Sedation Dentistry in Phoenix, AZ
If you have a difficult time relaxing or feeling comfortable during dental procedures, sedation dentistry might be able to help. Dr. Trujillo offers IV conscious sedation, sometimes known as Twilight Sedation, so you can rest through your full treatment, and in one visit, too!
Sedation dentistry, also referred to as sleep dentistry or relaxation dentistry, refers to a variety of ways a dentist can help you manage discomfort and anxiety during a dental appointment. At your initial consultation or exam, Dr. Trujillo will talk with you about your personal preferences and any concerns you may have to determine if sedation dentistry is right for you. Since sedation isn’t right for every patient, he will also evaluate your medical history and any conditions you may have to pair you with the proper form of treatment.
Dr. Trujillo offers three main types of sedation, which are:
1. Inhalation Conscious Sedation (Laughing Gas)
Nitrous oxide, also referred to as laughing gas, often works well for patients who require a minimal level of sedation. During laughing gas administration, patients will wear a small nose mask that delivers a steady stream of nitrous oxide gas mixed with oxygen. After nitrous oxide is inhaled, it creates a mild numbing feeling.
Patients typically report feeling warm, relaxed, giggly, or sleepy when being administered nitrous oxide. One of the best things about nitrous oxide treatment is that it works quickly, reaching the brain within about 20 seconds after treatment begins, and dissipates quickly, within about 3-5 minutes after treatment stops. This means that patients can drive home without worrying about being under the influence of lingering medications. However, because nitrous oxide treatment is so gentle, it is not the best solution for patients with extreme dental phobias or anxiety.
2. Enteral Conscious Sedation (Orally Administered Sedation)
Enteral conscious sedation, also called orally administered sedation, involves patients taking a single prescribed pill. The medications administered for enteral conscious sedation are typically benzodiazepines, a group of drugs that offer a sedative and amnesic effect for patients.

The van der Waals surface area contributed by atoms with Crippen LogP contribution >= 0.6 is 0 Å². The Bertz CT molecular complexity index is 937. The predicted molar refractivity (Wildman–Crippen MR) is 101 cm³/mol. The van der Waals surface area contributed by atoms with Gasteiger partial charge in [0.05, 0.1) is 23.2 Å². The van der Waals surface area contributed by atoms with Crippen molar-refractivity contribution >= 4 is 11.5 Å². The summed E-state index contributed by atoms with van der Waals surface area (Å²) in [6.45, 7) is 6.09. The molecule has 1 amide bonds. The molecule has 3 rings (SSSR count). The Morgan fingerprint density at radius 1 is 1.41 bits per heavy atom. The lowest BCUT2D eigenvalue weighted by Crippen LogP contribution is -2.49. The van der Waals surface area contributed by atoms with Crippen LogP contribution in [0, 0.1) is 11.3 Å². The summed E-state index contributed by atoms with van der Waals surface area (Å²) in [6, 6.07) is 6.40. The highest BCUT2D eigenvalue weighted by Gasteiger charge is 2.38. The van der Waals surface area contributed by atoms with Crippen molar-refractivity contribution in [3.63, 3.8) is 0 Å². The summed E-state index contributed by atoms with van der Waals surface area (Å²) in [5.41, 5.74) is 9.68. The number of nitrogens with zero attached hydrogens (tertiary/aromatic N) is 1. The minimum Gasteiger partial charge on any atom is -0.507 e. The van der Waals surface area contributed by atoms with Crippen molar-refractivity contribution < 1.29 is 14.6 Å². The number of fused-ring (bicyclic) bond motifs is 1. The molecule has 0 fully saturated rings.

Patients who undergo orally administered sedation will be able to breathe on their own and typically remain conscious for their procedure. However, since medications affect every person a little differently, the level of sedation is unpredictable and can’t be changed easily. Oral sedation also isn’t right for people who have difficulty swallowing pills, or who have a history of allergies to benzodiazepines. Patients who undergo oral sedation must be driven to and from their dental appointments.
3. IV Conscious Sedation
For patients who need an even deeper level of sedation, we offer IV conscious sedation. IV conscious sedation dentistry is used by dentists and periodontists with specialized sedation training and certifications, and it should be noted that not all dentists are qualified to administer this type of anesthesia. During IV sedation, the flow of medication is carefully controlled to bring the patient to the desired level of sedation.
Because sedation medication is delivered directly to the bloodstream, this form of conscious sedation is more effective than medications taken orally. IV sedation has a much more profound effect on the body than lighter forms of sedation, which means that patients must have a ride to and from their procedure.
Talk With Dr. Trujillo About Sedation Dentistry
If you think that sedation dentistry sounds like it might be right for you, mention it to Dr. Trujillo at your next visit. Dental anxiety is an extremely common complaint, and with the power of sedation dentistry, your next procedure might be much more comfortable.
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